“It is so refreshing to hear someone talking sensibly about the learning of basic arithmetic. I agree 100% with everything Audrey Tan says, not least her point that column addition is an easy and reliable way to add. Its structure is adapted to the way we write numbers. We have this wonderful decimal system which took tens of thousands of years to bring to perfection and to not take advantage of it for basic operations is nothing short of folly! Would one try to teach addition and multiplication using roman numerals? Not a chance.
One must understand that all of mathematics, beyond the ability to recognise fairly small numbers of objects, has been invented over a period of probably hundreds of thousands of years. The column-based techniques of calculation thus produced are highly refined and optimised. They should be celebrated! Trying to improve understanding by looking at different, almost certainly inferior, techniques is an unproductive waste of time.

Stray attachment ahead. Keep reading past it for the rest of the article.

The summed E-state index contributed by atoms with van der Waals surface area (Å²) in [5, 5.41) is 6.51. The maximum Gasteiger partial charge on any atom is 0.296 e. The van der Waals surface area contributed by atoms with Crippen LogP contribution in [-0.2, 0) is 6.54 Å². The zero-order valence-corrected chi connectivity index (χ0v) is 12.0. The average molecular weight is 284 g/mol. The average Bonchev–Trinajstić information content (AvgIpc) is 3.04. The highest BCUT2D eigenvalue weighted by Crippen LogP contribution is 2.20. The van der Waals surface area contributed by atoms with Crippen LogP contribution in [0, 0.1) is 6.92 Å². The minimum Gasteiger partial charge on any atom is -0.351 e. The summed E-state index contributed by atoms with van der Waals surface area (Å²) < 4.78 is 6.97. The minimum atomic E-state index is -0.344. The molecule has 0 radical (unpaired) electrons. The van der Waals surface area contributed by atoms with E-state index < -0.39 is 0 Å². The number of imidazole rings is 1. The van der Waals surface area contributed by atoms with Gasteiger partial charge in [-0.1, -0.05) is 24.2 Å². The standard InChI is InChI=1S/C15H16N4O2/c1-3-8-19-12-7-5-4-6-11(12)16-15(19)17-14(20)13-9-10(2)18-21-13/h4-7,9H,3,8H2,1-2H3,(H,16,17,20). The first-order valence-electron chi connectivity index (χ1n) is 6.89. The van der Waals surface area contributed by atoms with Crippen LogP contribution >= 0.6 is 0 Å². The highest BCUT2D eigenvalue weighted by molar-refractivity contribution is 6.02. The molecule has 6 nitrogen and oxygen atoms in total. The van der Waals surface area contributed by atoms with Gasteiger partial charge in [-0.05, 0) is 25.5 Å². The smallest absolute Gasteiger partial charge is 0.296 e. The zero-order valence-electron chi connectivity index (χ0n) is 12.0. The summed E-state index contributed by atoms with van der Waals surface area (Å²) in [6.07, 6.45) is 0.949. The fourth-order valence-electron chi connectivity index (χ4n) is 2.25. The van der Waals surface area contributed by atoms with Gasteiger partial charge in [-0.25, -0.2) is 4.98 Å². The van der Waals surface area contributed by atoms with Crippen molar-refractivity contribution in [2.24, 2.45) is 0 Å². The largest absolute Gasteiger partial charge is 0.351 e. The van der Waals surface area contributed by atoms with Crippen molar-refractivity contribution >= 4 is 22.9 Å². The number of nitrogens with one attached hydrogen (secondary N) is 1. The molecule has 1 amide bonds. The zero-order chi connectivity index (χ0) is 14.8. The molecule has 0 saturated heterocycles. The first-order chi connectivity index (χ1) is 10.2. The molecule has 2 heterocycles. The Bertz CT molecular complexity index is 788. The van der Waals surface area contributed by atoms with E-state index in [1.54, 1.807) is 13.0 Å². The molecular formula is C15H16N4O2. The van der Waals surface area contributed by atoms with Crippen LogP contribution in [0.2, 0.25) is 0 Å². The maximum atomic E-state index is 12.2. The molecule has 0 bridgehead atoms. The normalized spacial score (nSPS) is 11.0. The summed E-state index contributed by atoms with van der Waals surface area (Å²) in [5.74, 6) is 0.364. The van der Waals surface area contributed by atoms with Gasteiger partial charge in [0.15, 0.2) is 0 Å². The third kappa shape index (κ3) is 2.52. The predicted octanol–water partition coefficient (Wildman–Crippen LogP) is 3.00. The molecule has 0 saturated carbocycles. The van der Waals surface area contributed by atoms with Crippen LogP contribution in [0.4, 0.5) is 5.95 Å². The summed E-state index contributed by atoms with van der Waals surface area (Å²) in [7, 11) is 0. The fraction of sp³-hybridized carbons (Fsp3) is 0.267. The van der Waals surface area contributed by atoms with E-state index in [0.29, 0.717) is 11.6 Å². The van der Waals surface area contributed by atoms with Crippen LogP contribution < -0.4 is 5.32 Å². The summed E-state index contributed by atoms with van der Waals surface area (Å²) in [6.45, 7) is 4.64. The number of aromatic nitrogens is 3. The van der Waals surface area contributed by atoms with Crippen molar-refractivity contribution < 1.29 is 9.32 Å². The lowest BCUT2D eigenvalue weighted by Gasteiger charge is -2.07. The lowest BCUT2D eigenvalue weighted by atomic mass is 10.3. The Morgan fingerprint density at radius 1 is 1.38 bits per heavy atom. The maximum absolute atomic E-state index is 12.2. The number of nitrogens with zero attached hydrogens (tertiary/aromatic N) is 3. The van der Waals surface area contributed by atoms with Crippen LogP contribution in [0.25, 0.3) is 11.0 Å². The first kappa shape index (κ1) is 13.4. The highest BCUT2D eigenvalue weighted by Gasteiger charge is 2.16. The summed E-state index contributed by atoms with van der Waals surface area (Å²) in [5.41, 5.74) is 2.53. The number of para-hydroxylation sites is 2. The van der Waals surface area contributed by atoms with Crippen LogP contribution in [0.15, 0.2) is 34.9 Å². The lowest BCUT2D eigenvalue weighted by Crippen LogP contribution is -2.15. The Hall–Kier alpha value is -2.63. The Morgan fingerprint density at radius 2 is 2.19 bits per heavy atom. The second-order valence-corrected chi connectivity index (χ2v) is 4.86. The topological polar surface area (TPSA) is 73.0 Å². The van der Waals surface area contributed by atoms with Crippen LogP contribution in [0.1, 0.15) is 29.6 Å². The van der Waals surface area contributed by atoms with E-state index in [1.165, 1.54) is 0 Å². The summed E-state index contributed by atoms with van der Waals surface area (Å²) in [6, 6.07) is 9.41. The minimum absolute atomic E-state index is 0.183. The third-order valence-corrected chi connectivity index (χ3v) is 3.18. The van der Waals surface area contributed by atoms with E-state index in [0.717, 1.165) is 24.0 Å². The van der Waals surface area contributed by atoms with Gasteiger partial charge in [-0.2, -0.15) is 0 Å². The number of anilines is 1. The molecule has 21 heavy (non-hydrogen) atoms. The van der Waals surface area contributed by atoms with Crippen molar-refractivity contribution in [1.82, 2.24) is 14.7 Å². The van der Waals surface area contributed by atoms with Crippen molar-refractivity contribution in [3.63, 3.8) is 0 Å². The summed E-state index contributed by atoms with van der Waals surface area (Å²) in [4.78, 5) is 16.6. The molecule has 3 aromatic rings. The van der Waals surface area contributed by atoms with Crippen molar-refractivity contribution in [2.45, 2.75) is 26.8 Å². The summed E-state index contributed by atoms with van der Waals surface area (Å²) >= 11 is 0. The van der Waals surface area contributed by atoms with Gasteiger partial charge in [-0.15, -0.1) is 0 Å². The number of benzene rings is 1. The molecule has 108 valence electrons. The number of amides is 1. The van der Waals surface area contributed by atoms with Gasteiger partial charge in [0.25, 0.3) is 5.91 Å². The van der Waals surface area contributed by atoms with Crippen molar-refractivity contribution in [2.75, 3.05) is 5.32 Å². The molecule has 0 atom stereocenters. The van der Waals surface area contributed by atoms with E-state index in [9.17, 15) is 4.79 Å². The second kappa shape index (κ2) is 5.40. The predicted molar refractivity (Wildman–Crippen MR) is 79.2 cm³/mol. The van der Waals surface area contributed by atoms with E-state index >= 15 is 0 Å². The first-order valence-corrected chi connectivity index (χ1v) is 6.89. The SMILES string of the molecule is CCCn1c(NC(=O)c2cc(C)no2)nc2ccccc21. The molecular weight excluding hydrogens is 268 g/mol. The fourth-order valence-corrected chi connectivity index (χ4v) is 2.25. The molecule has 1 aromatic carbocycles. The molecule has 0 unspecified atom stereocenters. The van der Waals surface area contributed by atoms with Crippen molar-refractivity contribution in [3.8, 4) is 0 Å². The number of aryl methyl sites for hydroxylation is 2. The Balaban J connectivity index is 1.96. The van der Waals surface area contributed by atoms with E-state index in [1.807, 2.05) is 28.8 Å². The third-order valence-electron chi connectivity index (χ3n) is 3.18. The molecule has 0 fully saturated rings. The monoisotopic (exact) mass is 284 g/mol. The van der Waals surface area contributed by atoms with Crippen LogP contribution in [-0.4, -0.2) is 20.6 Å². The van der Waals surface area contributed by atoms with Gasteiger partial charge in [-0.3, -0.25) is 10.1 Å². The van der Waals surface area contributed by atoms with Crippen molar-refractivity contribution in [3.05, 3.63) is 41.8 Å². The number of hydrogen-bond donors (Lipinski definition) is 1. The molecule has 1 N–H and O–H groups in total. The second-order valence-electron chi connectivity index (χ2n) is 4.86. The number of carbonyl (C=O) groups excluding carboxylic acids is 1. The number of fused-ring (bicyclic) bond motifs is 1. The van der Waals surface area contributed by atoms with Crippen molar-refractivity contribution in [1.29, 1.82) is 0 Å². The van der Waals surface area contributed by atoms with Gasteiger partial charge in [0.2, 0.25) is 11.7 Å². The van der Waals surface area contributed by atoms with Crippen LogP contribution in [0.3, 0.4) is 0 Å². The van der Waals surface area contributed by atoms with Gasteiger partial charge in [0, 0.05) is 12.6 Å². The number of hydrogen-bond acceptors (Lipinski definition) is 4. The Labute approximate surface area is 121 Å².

As one who has been learning mathematics nonstop for the last 60 years, I can say that learning a topic never begins with broad general principles. Rather, you learn by much practice which builds familiarity and confidence. If that means a certain amount of repetition, so be it. Would anyone attempt to learn how to play the piano without practice? I don’t think so. For one who has mastered a technique, it is an easy trap to fall into to think that one’s own understanding can be imparted with a few quick strokes of the brush. Those strokes may be all that is needed once understanding has been achieved, but virtually useless as a pathway to understanding.”
Professor Sir Vaughan Jones
Sir Vaughan Jones, KNZM, FRS, FRSNZ, New Zealand mathematician and Fields Medallist, is a Distinguished Professor of Mathematics at Vanderbilt University, Nashville, TN, USA, and Professor Emeritus at the University of California, Berkeley, CA, USA.
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